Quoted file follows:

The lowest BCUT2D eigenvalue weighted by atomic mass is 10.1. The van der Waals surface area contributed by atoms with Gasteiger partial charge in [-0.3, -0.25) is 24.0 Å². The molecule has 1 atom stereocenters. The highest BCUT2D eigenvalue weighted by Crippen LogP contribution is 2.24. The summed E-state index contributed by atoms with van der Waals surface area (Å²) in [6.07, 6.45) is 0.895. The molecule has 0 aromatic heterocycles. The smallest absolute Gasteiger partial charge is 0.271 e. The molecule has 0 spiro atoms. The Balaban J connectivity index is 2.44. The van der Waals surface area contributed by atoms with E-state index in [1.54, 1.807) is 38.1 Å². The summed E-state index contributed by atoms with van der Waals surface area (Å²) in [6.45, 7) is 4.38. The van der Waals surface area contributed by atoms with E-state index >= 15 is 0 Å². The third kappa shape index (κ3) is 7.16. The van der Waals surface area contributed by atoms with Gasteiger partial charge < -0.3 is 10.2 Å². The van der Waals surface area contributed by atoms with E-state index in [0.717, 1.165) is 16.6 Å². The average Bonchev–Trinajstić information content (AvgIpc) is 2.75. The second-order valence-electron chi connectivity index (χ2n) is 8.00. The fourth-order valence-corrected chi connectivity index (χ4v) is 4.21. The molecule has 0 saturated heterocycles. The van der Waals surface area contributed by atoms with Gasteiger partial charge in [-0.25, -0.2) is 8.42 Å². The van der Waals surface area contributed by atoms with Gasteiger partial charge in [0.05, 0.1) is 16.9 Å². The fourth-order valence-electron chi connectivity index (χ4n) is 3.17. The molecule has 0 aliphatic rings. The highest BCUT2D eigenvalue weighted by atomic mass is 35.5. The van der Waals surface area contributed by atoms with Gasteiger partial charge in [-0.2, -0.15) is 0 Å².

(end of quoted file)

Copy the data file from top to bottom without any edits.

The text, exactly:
The lowest BCUT2D eigenvalue weighted by atomic mass is 10.1. The van der Waals surface area contributed by atoms with Gasteiger partial charge in [-0.3, -0.25) is 24.0 Å². The molecule has 1 atom stereocenters. The highest BCUT2D eigenvalue weighted by Crippen LogP contribution is 2.24. The summed E-state index contributed by atoms with van der Waals surface area (Å²) in [6.07, 6.45) is 0.895. The molecule has 0 aromatic heterocycles. The smallest absolute Gasteiger partial charge is 0.271 e. The molecule has 0 spiro atoms. The Balaban J connectivity index is 2.44. The van der Waals surface area contributed by atoms with E-state index in [1.54, 1.807) is 38.1 Å². The summed E-state index contributed by atoms with van der Waals surface area (Å²) in [6.45, 7) is 4.38. The van der Waals surface area contributed by atoms with E-state index >= 15 is 0 Å². The third kappa shape index (κ3) is 7.16. The van der Waals surface area contributed by atoms with Gasteiger partial charge < -0.3 is 10.2 Å². The van der Waals surface area contributed by atoms with E-state index in [0.717, 1.165) is 16.6 Å². The average Bonchev–Trinajstić information content (AvgIpc) is 2.75. The second-order valence-electron chi connectivity index (χ2n) is 8.00. The fourth-order valence-corrected chi connectivity index (χ4v) is 4.21. The molecule has 0 saturated heterocycles. The van der Waals surface area contributed by atoms with Gasteiger partial charge in [-0.25, -0.2) is 8.42 Å². The van der Waals surface area contributed by atoms with Gasteiger partial charge in [0.05, 0.1) is 16.9 Å². The fourth-order valence-electron chi connectivity index (χ4n) is 3.17. The molecule has 0 aliphatic rings. The highest BCUT2D eigenvalue weighted by atomic mass is 35.5. The van der Waals surface area contributed by atoms with Gasteiger partial charge in [-0.2, -0.15) is 0 Å².